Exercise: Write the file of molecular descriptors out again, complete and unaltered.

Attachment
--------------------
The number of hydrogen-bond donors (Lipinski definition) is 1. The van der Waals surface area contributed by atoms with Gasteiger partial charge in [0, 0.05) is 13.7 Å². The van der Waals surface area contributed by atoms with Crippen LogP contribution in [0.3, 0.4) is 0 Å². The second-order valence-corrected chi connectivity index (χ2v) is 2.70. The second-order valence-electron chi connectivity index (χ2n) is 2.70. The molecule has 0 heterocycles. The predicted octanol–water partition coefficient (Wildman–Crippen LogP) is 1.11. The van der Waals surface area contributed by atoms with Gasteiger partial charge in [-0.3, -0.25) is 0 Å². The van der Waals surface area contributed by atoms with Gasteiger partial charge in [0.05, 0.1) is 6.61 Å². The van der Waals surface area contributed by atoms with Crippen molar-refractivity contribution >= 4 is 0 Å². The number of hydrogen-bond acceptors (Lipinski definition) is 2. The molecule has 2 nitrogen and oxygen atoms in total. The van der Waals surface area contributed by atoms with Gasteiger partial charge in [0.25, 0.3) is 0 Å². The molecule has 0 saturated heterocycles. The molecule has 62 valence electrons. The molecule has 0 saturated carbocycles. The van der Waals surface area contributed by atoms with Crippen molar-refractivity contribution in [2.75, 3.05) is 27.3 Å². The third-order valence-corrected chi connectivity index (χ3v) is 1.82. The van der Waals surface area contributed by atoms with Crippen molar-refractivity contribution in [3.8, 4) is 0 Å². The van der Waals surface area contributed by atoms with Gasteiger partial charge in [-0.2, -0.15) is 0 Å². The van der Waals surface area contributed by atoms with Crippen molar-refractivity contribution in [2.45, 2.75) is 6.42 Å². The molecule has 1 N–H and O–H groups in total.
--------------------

The number of hydrogen-bond donors (Lipinski definition) is 1. The van der Waals surface area contributed by atoms with Gasteiger partial charge in [0, 0.05) is 13.7 Å². The van der Waals surface area contributed by atoms with Crippen LogP contribution in [0.3, 0.4) is 0 Å². The second-order valence-corrected chi connectivity index (χ2v) is 2.70. The second-order valence-electron chi connectivity index (χ2n) is 2.70. The molecule has 0 heterocycles. The predicted octanol–water partition coefficient (Wildman–Crippen LogP) is 1.11. The van der Waals surface area contributed by atoms with Gasteiger partial charge in [-0.3, -0.25) is 0 Å². The van der Waals surface area contributed by atoms with Gasteiger partial charge in [0.05, 0.1) is 6.61 Å². The van der Waals surface area contributed by atoms with Crippen molar-refractivity contribution >= 4 is 0 Å². The number of hydrogen-bond acceptors (Lipinski definition) is 2. The molecule has 2 nitrogen and oxygen atoms in total. The van der Waals surface area contributed by atoms with Gasteiger partial charge in [0.25, 0.3) is 0 Å². The molecule has 0 saturated heterocycles. The molecule has 62 valence electrons. The molecule has 0 saturated carbocycles. The van der Waals surface area contributed by atoms with Crippen molar-refractivity contribution in [2.75, 3.05) is 27.3 Å². The third-order valence-corrected chi connectivity index (χ3v) is 1.82. The van der Waals surface area contributed by atoms with Crippen molar-refractivity contribution in [3.8, 4) is 0 Å². The van der Waals surface area contributed by atoms with Gasteiger partial charge in [-0.2, -0.15) is 0 Å². The van der Waals surface area contributed by atoms with Crippen molar-refractivity contribution in [2.45, 2.75) is 6.42 Å². The molecule has 1 N–H and O–H groups in total.